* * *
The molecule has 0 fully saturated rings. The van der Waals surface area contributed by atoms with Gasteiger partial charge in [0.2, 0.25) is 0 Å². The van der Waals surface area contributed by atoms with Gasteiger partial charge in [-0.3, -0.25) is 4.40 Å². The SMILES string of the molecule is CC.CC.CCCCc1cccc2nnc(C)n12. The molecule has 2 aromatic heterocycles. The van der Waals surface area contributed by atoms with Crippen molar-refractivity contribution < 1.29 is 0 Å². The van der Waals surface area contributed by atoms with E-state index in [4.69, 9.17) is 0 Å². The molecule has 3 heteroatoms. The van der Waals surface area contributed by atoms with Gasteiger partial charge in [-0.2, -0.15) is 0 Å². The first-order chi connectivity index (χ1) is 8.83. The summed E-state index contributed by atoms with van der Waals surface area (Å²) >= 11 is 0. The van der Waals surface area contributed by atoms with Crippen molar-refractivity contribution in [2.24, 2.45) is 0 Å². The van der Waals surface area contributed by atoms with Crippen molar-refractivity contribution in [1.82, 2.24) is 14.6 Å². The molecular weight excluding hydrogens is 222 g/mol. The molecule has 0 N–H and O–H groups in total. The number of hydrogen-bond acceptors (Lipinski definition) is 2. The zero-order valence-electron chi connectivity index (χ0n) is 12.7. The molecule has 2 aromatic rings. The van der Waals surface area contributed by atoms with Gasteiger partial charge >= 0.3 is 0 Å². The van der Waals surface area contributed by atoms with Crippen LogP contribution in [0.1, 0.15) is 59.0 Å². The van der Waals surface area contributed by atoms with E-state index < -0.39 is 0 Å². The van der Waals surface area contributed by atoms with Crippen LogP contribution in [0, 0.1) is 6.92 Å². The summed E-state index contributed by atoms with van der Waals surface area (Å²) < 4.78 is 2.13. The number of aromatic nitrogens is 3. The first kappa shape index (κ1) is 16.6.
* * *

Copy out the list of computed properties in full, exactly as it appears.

The molecule has 0 fully saturated rings. The van der Waals surface area contributed by atoms with Gasteiger partial charge in [0.2, 0.25) is 0 Å². The van der Waals surface area contributed by atoms with Gasteiger partial charge in [-0.3, -0.25) is 4.40 Å². The SMILES string of the molecule is CC.CC.CCCCc1cccc2nnc(C)n12. The molecule has 2 aromatic heterocycles. The van der Waals surface area contributed by atoms with Crippen molar-refractivity contribution < 1.29 is 0 Å². The van der Waals surface area contributed by atoms with E-state index in [4.69, 9.17) is 0 Å². The molecule has 3 heteroatoms. The van der Waals surface area contributed by atoms with Gasteiger partial charge in [-0.2, -0.15) is 0 Å². The first-order chi connectivity index (χ1) is 8.83. The summed E-state index contributed by atoms with van der Waals surface area (Å²) >= 11 is 0. The van der Waals surface area contributed by atoms with Crippen molar-refractivity contribution in [2.24, 2.45) is 0 Å². The van der Waals surface area contributed by atoms with Crippen molar-refractivity contribution in [1.82, 2.24) is 14.6 Å². The molecular weight excluding hydrogens is 222 g/mol. The molecule has 0 N–H and O–H groups in total. The number of hydrogen-bond acceptors (Lipinski definition) is 2. The zero-order valence-electron chi connectivity index (χ0n) is 12.7. The molecule has 2 aromatic rings. The van der Waals surface area contributed by atoms with Gasteiger partial charge >= 0.3 is 0 Å². The van der Waals surface area contributed by atoms with Crippen LogP contribution in [0.1, 0.15) is 59.0 Å². The van der Waals surface area contributed by atoms with E-state index < -0.39 is 0 Å². The van der Waals surface area contributed by atoms with Crippen LogP contribution in [0, 0.1) is 6.92 Å². The summed E-state index contributed by atoms with van der Waals surface area (Å²) < 4.78 is 2.13. The number of aromatic nitrogens is 3. The first kappa shape index (κ1) is 16.6.